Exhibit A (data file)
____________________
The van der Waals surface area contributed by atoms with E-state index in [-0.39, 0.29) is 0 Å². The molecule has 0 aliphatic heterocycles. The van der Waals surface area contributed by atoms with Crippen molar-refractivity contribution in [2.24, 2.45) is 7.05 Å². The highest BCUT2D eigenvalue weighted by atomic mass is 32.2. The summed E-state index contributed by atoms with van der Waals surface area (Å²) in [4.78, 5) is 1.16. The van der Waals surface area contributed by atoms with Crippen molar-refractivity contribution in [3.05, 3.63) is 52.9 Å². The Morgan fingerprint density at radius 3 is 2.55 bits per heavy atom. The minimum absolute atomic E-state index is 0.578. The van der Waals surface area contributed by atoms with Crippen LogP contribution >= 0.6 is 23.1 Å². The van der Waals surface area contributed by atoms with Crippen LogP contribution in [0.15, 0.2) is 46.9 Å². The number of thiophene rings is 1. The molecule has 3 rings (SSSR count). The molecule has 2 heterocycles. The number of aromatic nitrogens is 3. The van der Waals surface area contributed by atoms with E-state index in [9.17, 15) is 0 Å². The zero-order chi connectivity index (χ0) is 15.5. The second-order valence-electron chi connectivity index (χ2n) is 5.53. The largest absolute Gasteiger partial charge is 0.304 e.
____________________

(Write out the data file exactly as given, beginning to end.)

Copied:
The van der Waals surface area contributed by atoms with E-state index in [-0.39, 0.29) is 0 Å². The molecule has 0 aliphatic heterocycles. The van der Waals surface area contributed by atoms with Crippen molar-refractivity contribution in [2.24, 2.45) is 7.05 Å². The highest BCUT2D eigenvalue weighted by atomic mass is 32.2. The summed E-state index contributed by atoms with van der Waals surface area (Å²) in [4.78, 5) is 1.16. The van der Waals surface area contributed by atoms with Crippen molar-refractivity contribution in [3.05, 3.63) is 52.9 Å². The Morgan fingerprint density at radius 3 is 2.55 bits per heavy atom. The minimum absolute atomic E-state index is 0.578. The van der Waals surface area contributed by atoms with Crippen LogP contribution >= 0.6 is 23.1 Å². The van der Waals surface area contributed by atoms with Crippen LogP contribution in [0.15, 0.2) is 46.9 Å². The number of thiophene rings is 1. The molecule has 3 rings (SSSR count). The molecule has 2 heterocycles. The number of aromatic nitrogens is 3. The van der Waals surface area contributed by atoms with E-state index in [9.17, 15) is 0 Å². The zero-order chi connectivity index (χ0) is 15.5. The second-order valence-electron chi connectivity index (χ2n) is 5.53. The largest absolute Gasteiger partial charge is 0.304 e.